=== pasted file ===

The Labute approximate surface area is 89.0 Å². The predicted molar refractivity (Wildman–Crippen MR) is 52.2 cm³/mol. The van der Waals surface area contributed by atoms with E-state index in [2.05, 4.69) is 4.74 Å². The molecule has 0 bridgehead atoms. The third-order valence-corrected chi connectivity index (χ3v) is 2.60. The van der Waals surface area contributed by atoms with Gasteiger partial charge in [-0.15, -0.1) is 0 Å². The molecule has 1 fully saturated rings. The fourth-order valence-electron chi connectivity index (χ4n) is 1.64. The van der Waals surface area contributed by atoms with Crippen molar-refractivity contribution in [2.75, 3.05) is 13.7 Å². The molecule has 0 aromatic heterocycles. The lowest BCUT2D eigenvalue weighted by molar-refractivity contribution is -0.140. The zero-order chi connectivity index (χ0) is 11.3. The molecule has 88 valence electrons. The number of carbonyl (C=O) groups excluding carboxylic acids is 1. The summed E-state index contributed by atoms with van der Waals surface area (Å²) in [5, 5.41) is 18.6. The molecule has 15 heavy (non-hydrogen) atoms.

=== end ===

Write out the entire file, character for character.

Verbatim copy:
The Labute approximate surface area is 89.0 Å². The predicted molar refractivity (Wildman–Crippen MR) is 52.2 cm³/mol. The van der Waals surface area contributed by atoms with E-state index in [2.05, 4.69) is 4.74 Å². The molecule has 0 bridgehead atoms. The third-order valence-corrected chi connectivity index (χ3v) is 2.60. The van der Waals surface area contributed by atoms with Gasteiger partial charge in [-0.15, -0.1) is 0 Å². The molecule has 1 fully saturated rings. The fourth-order valence-electron chi connectivity index (χ4n) is 1.64. The van der Waals surface area contributed by atoms with Crippen molar-refractivity contribution in [2.75, 3.05) is 13.7 Å². The molecule has 0 aromatic heterocycles. The lowest BCUT2D eigenvalue weighted by molar-refractivity contribution is -0.140. The zero-order chi connectivity index (χ0) is 11.3. The molecule has 88 valence electrons. The number of carbonyl (C=O) groups excluding carboxylic acids is 1. The summed E-state index contributed by atoms with van der Waals surface area (Å²) in [5, 5.41) is 18.6. The molecule has 15 heavy (non-hydrogen) atoms.